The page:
Moving a 60 Hobart

We bought a 60 quart Hobart and have a pickup truck. We would like to start using the pickup instead of renting a big truck with a lift gate. If you are moving these type of things yourself, what do you use? Cherry Picker?

I have to move mine in a couple weeks and I am not going to mess around with it, I am going to rent a penske truck with a lift gate. The rental is only going to cost me around 70 bucks and it will be soooo much safer. Think of how much money you can loose if that mixer gets dropped, or worse yet dropped on you or someone else!!! I have a bunch of other equipment to move as well though so for me it really makes sense. Good luck with the move!

I just picked up a 60 qt Hobart in a van a couple weeks ago with just one other guy besides myself. It was no problem.

We backed the van up to the curb so the Hobart was a little bit higher. Then we just tilted the mixer into the van and slid it in – piece of cake!

Remember that the mixer is top-heavy. If you try to lift it with a cherry picker from the bottom, you’re almost certain to have a broken mixer. I’ve heard of people using a sling and lifting it from the bottom of the top section (behind the agitator arm as far as possible). I’d think you’d want to secure the sling to the back of the mixer as well so the sling can’t slide forward. In addition, I’d make sure that I had my longest agitator (dough hook?) attached just as extra protection against falling should the mixer slip. DO NOT STAND UNDER IT.

Remember, above all else, that it’s your mixer and if you drop it, you still own all the pieces. Is it really not worth the hundred bux to know that you aren’t going to kill your mixer? Also, if you do use a lift gate (as I’m suggesting), you need a guy to ride up with the mixer to keep it steady (again, top heavy issue) because the lift gates are often not silky smooth. Just starting and stopping the lift gate can give it a bit of a jolt.

We bought a 60 hobart on ebay and had to pick it up oursleves…If you can get a dolly under the mixer(not hard at all) all you need is a lift gate and you are money…It looks harder than it is and depending how far you are going the truck with a lift gate should not be that expensive

Hey guys, I sell pizza equipment; when you sell it, you have to know how to get it installed in one piece-or you won’t get paid! For what it’s worth, I’ve moved dozens of mixers, including Hobart 140’s. FIRST, the tilt forward and slide into a van(with a H-600 or L-800) is a pretty good solution; I removed one that a customer had somebody load into HIS van-not too bad. WARNING: strap it down or you may risk breaking your timer knob off, the gear shifter and/or the bowl raise handle. SECOND, a furniture dolly with heavy-duty wheels will usually fit under legs from left-to-right. You might need to put a couple short 2x4’s between the dolly and the mixer base to get the clearance off the ground(depending upon the size of the wheels.) Again, words of wisdom on the liftgate: have one man operate the lift, and one(preferably TWO) stabilize the mixer when it travels up or down into the truck. NOTE: be careful if you’re going to try to roll the mixer on the dolly up onto the lift gate; one man to push steadily and two others to stabilize it. CAUTION, roll it carefully because if you move TOO fast and a leg of the mixer or a wheel on the dolly catches something(it is top-heavy and) it is likely to go head over heels. MY PREFERRED method involves none of these; I have a pallet jack and a special Genie lift whose forks telescope in and out. I have two pallets made from 4x4’s and 2x8’s that I bolt M-802’s or V-1401’s to. Smaller ones I simply ratchet strap to these pallets with a 3" strap. The pallet is picked up with the Genie lift and lowered to the ground, then moved into position with the pallet jack. Once in place, the jack is removed and I bring in the lift, place a sling under the mixer’s transmission/motor housing, lift a few inches and lower it down once the pallet is removed. Hope this was helpful-I just cringe at the thought of turning a perfectly GOOD mixer into an assortment of SCRAP metal and assorted reusable parts. Good luck!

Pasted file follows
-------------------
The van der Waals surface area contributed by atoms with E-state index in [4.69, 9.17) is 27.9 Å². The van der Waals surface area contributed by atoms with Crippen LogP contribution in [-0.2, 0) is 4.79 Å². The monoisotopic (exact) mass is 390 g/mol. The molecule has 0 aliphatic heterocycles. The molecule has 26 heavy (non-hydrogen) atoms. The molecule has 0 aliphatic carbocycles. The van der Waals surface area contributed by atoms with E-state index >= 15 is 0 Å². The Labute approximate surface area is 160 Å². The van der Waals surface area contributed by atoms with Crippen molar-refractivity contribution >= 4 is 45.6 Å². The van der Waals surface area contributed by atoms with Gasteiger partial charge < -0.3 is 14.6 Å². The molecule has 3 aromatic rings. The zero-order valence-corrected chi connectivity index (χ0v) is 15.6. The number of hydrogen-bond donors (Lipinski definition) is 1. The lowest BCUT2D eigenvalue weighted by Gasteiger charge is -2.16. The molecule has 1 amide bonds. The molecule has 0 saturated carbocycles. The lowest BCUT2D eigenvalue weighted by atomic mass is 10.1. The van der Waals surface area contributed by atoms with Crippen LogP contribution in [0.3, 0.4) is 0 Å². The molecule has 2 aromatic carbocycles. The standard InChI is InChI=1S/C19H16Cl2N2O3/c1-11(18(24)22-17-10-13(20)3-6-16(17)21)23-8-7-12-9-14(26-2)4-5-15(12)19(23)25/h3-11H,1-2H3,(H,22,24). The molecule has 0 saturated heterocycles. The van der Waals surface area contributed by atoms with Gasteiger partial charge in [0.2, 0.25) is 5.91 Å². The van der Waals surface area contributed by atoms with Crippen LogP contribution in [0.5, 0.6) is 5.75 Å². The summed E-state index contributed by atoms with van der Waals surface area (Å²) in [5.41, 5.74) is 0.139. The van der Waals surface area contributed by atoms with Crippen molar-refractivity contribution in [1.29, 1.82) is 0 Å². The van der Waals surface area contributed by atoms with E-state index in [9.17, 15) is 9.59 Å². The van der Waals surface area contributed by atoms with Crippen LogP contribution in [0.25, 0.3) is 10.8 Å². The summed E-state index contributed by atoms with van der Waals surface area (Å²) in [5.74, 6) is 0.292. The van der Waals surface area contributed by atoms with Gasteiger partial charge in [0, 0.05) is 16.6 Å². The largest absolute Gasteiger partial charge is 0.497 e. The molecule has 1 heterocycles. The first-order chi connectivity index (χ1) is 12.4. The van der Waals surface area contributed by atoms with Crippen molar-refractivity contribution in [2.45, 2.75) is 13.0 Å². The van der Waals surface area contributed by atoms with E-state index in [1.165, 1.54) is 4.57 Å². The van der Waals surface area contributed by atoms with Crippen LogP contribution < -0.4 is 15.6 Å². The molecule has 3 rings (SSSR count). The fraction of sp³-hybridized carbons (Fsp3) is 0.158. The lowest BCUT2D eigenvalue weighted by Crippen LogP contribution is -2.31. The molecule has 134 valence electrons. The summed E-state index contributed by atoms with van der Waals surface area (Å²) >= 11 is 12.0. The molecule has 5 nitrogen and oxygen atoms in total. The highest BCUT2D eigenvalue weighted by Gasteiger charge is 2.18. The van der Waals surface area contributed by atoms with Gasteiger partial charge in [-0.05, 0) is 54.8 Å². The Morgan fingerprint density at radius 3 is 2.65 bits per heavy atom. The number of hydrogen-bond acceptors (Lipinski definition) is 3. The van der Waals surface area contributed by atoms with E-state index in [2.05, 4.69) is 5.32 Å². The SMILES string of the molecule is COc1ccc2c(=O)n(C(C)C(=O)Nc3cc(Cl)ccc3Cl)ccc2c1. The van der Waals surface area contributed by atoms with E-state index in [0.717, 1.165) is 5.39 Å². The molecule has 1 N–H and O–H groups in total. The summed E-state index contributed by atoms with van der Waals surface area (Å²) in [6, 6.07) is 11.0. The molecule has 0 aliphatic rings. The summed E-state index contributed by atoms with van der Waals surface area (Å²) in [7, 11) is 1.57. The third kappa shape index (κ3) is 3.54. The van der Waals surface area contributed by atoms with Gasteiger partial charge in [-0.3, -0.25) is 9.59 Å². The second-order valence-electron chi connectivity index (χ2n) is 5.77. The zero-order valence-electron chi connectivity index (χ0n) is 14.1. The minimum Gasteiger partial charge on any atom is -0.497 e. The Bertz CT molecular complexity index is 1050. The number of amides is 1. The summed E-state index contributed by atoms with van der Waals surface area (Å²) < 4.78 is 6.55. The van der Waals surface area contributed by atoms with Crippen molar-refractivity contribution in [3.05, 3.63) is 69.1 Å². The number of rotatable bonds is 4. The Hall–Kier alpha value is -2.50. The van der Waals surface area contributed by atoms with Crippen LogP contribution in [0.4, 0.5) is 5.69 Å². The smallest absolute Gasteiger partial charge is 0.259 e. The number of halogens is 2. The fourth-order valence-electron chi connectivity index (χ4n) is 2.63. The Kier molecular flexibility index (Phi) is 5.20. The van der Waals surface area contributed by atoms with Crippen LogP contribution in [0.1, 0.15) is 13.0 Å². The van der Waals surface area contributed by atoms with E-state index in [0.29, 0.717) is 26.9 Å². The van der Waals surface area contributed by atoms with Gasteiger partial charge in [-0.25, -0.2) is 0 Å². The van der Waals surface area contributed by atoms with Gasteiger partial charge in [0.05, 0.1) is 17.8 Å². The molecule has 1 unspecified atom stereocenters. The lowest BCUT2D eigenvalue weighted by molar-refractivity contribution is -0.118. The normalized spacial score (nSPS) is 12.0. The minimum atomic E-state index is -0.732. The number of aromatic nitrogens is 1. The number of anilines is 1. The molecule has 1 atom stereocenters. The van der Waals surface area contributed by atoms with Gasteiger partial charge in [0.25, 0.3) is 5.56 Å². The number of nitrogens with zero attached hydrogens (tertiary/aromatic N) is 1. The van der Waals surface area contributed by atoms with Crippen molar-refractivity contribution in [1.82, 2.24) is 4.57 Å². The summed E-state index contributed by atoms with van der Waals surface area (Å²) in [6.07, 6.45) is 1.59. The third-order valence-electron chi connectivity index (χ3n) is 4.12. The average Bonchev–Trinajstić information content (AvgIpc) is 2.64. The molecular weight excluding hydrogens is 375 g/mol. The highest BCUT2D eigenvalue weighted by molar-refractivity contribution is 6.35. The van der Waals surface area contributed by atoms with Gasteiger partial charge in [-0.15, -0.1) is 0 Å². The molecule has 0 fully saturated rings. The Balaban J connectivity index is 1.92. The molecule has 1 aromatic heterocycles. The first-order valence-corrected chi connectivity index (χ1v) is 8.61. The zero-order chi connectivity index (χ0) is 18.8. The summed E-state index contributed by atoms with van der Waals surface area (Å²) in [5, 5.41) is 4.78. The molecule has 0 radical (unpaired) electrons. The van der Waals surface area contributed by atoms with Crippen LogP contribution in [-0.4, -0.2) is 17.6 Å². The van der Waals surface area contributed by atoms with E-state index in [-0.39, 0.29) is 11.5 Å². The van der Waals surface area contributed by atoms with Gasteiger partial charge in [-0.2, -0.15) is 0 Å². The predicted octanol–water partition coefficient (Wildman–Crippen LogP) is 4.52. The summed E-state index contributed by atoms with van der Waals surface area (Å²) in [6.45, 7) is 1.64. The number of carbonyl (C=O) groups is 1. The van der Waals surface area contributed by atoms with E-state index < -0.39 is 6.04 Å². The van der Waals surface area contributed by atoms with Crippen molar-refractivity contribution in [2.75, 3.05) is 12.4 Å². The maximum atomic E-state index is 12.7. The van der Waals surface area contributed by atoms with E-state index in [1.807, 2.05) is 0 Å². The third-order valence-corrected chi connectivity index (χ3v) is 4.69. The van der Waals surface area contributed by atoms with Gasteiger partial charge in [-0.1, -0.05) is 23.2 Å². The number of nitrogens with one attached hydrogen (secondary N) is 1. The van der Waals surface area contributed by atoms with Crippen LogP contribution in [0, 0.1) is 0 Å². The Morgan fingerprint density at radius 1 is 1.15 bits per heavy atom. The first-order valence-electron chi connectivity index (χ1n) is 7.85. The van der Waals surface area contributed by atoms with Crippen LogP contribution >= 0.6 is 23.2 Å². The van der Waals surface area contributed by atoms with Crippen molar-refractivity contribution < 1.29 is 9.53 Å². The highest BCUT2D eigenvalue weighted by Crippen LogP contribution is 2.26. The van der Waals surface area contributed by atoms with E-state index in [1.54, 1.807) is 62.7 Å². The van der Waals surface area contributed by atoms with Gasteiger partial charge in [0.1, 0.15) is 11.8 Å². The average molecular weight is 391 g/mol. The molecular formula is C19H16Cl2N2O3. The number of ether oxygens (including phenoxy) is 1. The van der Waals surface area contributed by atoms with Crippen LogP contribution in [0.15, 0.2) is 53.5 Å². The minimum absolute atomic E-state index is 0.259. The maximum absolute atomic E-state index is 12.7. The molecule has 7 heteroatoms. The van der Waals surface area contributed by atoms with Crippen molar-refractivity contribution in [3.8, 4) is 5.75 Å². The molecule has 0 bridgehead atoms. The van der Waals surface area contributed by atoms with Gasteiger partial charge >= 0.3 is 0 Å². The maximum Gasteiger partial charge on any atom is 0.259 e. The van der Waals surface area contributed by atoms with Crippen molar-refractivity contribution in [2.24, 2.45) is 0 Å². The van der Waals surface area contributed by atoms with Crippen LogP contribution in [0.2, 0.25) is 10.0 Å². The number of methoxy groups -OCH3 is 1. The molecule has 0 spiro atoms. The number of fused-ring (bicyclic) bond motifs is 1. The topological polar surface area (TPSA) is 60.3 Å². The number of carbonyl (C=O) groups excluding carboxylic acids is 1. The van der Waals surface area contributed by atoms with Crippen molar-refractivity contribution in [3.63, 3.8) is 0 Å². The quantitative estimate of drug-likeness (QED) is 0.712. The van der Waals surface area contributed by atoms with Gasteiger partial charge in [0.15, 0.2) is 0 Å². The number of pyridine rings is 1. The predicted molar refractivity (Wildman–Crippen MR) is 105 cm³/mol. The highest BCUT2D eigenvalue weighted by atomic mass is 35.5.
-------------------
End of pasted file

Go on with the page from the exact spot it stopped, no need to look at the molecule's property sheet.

We just moved one about 10 days ago with a Uhaul. I’m guessing this is about similar height to the back of a pickup. We needed five guys - 4 on each of the corners and 1 in the back because it is very top heavy. We were able to lift and slide onto the back of the Uhaul without any problems.